reverse threading

the path back is the path forward


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“i know you can do it.” [merely-a-thought monday]

inside a what-is-now-considered-vintage liz claiborne barrel purse was a treasure. not unzipped in years, i unpacked it the other day. i found a rattle, two small children’s board books, photographs in one of those plastic wallet picture thingies, a couple expired credit cards, a slew of emery boards, faded receipts i could no longer read, old chapstick, a collection of assorted pens and pencils, a few lists, some coins and two tiny mystery keys, a few notes from my girl, cars on scraps of paper drawn by my boy, and a card in the envelope it was mailed in. every now and then you stumble upon a treasure you forgot you had.

my sweet momma was famous for her handwritten letters; most of our family would easily recognize her handwriting, even in a crowded handwriting sampling, even years after last seeing it. this little card in my old purse was clearly something i carried around for some time. it was a note of reassurance, a note with great empathy, a note of encouragement. she mailed it early in january 1989, just a few months after i moved to wisconsin. still in the middle of homesickness and adjustment, though – as i realize now – she must have been feeling loneliness as well, she wrote to me. and she penned six words that i remember her repeating throughout my life:

“i know you can do it.”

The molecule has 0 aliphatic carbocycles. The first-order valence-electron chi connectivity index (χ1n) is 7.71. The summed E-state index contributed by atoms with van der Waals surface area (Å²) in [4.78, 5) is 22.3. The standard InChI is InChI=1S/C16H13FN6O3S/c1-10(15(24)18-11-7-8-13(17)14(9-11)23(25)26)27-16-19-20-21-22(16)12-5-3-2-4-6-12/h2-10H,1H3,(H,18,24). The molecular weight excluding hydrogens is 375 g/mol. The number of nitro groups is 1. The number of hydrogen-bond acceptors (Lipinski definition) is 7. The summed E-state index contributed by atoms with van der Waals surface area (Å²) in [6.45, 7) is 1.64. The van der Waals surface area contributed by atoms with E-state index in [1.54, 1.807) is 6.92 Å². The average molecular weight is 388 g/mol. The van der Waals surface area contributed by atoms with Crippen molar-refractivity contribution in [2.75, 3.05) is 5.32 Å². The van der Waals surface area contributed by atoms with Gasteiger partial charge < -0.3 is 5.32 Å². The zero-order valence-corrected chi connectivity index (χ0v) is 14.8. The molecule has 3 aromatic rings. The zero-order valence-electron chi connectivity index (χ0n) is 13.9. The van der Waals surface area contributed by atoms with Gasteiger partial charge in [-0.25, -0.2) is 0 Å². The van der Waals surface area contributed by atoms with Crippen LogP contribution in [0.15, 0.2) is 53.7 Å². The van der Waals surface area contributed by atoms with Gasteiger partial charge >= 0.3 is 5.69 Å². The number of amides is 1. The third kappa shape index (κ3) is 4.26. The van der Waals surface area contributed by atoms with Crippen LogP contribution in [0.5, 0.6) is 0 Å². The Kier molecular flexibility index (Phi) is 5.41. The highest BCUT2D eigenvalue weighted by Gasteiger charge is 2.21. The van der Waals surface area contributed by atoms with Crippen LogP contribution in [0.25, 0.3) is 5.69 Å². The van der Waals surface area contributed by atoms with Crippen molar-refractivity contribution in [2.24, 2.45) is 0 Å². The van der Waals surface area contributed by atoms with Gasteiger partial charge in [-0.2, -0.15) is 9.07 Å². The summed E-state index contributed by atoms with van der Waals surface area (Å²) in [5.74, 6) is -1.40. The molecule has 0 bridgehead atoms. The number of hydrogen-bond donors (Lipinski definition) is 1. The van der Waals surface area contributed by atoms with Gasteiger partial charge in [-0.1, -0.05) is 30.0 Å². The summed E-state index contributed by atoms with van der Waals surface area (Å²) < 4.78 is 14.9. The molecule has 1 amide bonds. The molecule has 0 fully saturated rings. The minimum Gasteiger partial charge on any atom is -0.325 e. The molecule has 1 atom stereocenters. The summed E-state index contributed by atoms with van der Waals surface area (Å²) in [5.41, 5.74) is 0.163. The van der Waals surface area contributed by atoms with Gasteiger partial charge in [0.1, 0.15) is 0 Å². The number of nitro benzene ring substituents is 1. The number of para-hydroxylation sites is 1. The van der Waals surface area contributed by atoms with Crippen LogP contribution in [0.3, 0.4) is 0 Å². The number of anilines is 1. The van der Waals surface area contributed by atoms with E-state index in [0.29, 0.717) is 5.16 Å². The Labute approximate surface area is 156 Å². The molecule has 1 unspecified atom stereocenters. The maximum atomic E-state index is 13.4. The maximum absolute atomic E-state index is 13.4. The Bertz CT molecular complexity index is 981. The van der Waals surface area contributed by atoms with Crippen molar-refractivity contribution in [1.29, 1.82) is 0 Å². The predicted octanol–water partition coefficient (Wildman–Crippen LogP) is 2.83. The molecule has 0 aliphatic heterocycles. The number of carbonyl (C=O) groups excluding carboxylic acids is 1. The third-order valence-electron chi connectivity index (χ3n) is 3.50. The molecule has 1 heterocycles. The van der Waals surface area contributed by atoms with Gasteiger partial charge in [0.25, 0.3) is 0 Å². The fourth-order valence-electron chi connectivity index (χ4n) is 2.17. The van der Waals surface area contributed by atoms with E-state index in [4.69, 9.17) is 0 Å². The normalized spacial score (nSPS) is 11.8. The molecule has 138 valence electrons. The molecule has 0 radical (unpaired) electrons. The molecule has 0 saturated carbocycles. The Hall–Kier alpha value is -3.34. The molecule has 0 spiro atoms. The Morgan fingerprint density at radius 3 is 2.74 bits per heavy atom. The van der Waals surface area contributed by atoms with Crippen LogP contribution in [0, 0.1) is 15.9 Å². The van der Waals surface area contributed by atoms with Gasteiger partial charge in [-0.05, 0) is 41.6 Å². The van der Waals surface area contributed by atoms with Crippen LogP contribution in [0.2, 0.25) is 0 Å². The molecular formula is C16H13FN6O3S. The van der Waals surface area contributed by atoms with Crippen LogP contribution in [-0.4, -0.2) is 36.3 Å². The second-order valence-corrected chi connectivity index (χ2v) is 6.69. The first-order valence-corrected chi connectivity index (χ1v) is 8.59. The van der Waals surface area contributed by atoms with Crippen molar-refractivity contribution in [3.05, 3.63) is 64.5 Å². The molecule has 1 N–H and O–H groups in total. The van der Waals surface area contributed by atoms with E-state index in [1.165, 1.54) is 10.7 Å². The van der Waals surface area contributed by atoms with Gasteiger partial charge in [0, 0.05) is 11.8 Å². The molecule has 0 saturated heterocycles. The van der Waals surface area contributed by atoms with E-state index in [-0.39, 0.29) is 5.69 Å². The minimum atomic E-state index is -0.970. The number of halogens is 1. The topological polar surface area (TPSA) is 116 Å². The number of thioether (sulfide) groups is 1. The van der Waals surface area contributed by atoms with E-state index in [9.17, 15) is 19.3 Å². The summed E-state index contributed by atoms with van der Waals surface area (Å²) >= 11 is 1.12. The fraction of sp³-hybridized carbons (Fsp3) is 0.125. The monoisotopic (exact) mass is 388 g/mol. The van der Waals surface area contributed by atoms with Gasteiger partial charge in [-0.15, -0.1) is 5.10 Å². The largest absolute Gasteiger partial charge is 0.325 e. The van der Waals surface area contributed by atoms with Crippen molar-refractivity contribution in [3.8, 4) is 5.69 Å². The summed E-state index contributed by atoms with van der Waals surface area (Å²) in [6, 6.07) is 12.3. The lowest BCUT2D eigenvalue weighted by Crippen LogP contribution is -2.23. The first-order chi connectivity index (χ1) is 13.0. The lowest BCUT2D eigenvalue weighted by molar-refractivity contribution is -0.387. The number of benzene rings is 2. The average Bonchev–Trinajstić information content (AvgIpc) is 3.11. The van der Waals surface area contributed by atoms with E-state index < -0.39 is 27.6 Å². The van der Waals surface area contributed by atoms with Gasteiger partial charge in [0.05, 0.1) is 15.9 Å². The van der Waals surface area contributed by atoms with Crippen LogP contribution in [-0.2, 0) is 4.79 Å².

those words – just six – can make all the difference.

momma was a glass-half-full type. her fervent cheering-on was a solid part of her nurturing. she fostered support with easy acceptance of failure, “if at first you don’t succeed, try, try again.” she didn’t list to the negative, nor did she wallow in it. in all her life, from early in marriage my dad MIA and then a POW in world war II, to losing her first baby within a day of her birth while my dad was imprisoned and she knew nothing of his whereabouts, to losing her grown son to lung cancer, to standing by my dad in his own lung cancer, a myriad of rough patches, to being left alone with my dad gone to face a double mastectomy at 93. no matter the challenge, she faced it down. she knew she could do it. and, despite any enormity, she left you with no doubt. even though her heart was thready and vulnerable, her positive spirit was contagious, her strength a force in the world.

these times – the pandemic and all it has wreaked, personal physical injuries or illnesses, job trials, isolation and loss of too much and too many to list – have cued up a range of mountains for each of us to scale. my mom’s “good morning merry sunshine” couples with her “live life, my sweet potato.” lines of counterpoint for melodies in life that are askew, her words brace against the storm. my sweet momma did not give up and she did not expect you to either. “you got this,” would be her brene brown shortcut message. she stuck with it all and rode each complicated wave, each complexity, each twist. she lives on in my daughter tearing down a run on a snowboard. she lives on in my son setting up a beautiful new place with his boyfriend. she lives on in the love her granddaughters and grandson bestow upon their children. she lives on in me.

in these times, with all its obstacles daring us to succumb, i can hear her. “i know you can do it,” her voice whispers to my heart.

*****

read DAVID’s thoughts this MERELY-A-THOUGHT MONDAY

live life my sweet potato stuff


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andrea’s song